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Unexpected Spin-flipping in High Magnetic Nano-Fe3O4

Journal of Materials Science and Nanomaterials
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  • J Mater Sci Nanomater, Vol 2(1): 102

Unexpected Spin-flipping in High Magnetic Nano-Fe3O4

Tun Seng Herng*
Department of Materials Science and Engineering, National University of Singapore, Singapore
*Corresponding Author: Tun Seng Herng, Researcher, Department of Materials Science and Engineering, National University of Singapore, Singapore, Tel: 6516-8782, Email: [email protected]

Received Date: Nov 26, 2017 / Accepted Date: Dec 24, 2017 / Published Date: Dec 31, 2017

Abstract

The search for high resistive soft magnet that coexists of a giant magnetization (>1 T) and high resistivity in a single compound has been intense in recent a year, which is driven by the strong industrial demand for new high-permeability thin films with GHz operating frequencies. One of crucial criterion in this new high resistive soft magnet is the necessity of achieving a higher resistivity than conventional metallic magnets, to limit eddy current screening, while maintaining the high permeability and high saturated magnetization of materials. Among the soft magnetic materials, magnetite (Fe3O4) is particular fascinating owing to its superior magnetic properties (halfmetallic behaviour and high curie temperature of ~860 K) and it has higher resistivity as compared to metallic iron. Moreover, the earlier experimental have demonstrated magnetization enhancement in FePt and Fe3O4 nanocomposite magnets by nanoparticle self-assembly. These intriguing properties of Fe3O4 have stimulated us to study this materials system intensively.

Keywords: Magnetization

Introduction

The search for high resistive soft magnet that coexists of a giant magnetization (>1 T) and high resistivity in a single compound has been intense in recent a year, which is driven by the strong industrial demand for new high-permeability thin films with GHz operating frequencies. One of crucial criterion in this new high resistive soft magnet is the necessity of achieving a higher resistivity than conventional metallic magnets, to limit eddy current screening, while maintaining the high permeability and high saturated magnetization of materials. Among the soft magnetic materials, magnetite (Fe3O4) is particular fascinating owing to its superior magnetic properties (halfmetallic behaviour and high curie temperature of ~860 K) and it has higher resistivity as compared to metallic iron. Moreover, the earlier experimental have demonstrated magnetization enhancement in FePt and Fe3O4 nanocomposite magnets by nanoparticle self-assembly. These intriguing properties of Fe3O4 have stimulated us to study this materials system intensively [1,2]. Herng et al. [3] developed the high magnetic and low loss Fe3O4 nanomagnet via a stoichiometry breaking and nano-crystals self-assembly techniques in Figure 1.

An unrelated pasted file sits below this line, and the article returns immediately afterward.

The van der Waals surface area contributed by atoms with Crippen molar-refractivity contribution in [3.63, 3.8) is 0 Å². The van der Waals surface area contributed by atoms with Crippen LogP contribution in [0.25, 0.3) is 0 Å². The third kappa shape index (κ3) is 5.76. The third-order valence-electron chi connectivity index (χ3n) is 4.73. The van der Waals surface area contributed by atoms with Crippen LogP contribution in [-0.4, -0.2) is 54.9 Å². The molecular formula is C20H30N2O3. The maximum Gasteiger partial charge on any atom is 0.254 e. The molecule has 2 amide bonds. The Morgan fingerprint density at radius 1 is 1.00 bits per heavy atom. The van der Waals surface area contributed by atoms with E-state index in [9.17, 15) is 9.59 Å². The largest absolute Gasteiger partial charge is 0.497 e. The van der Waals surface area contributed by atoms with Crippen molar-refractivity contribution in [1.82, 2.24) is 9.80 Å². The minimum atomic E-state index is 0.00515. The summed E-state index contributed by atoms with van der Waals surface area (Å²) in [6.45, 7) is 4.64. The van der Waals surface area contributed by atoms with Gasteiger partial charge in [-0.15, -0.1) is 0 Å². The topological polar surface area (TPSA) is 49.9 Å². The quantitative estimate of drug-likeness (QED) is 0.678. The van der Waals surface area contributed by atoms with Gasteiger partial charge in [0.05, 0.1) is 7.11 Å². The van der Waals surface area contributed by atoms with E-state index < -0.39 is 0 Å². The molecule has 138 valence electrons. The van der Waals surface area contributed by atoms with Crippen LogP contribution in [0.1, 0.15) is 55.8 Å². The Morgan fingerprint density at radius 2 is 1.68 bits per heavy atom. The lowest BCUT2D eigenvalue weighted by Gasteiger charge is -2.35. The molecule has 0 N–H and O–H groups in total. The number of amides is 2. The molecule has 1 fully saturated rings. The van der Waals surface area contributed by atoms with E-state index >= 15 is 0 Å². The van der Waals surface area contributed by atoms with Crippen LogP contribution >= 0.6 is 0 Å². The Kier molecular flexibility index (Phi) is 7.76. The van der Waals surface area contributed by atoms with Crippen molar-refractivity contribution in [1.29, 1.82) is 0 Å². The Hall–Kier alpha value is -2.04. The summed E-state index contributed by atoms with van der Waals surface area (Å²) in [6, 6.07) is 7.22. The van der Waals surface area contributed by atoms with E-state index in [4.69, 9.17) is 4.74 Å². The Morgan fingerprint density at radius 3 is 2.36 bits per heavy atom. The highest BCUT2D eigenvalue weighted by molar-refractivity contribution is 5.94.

materials-science-Kilture-Preparatory

Figure 1: (a) The atomistic model of bulk Fe3O4 and its unit cell. The experimental saturated magnetization of bulk Fe3O4 is 471 emu/cm3 with its resistivity of ~0.005 Ω-cm. (b) When the film is getting thinner into sub-nanometer/nomometer scale regime, there is notable change in double exchange and superexchange interaction. (c) The spin flipping of tetrahedral Fe3+ cations enhance the double exchange interaction and suppress the superexchange interaction, leading to giant magnetization. (d) These ultrathin films possess the high magnetic moment Tesla and its resistivity has been increased to ~0.1 Ω-cm.

Figure 1 shows the route to achieve giant magnetization and low loss Fe3O4 nanomagnet/ultrathin film via the nano-engineering and self-assembly techniques. Originally, bulk magnetite (Fe3O4) has inverted cubic spinel structure (Figure 1a) with tetrahedral A sites occupied by Fe3+ cations, whereas octahedral B sites are randomly occupied by Fe2+ and Fe3+ cations with equal concentrations at room temperature with metallic behaviour. The spin of Fe3+ cations at octahedral and tetrahedral sites are aligned antiparallel to each other leading to a net magnetic moment ~471 emu/cm3 experimentally. The typical resistivity of bulk Fe3O4 is ~0.005 Ω-cm. In conventional understandings of Fe3O4 magnetism, it is understood that octahedral Fe2+ and Fe3+ are ferromagnetically coupled through double-exchange. In contrast, the Fe3+ ions in tetrahedral and octahedral sites are antiferromagnetically coupled through super-exchange and their moments of 5μB cancel each other out. Thus, this leads to magnetic moment of 4μB per Fe3O4 formula unit, which solely comes from octahedral-Fe2+ [4-8].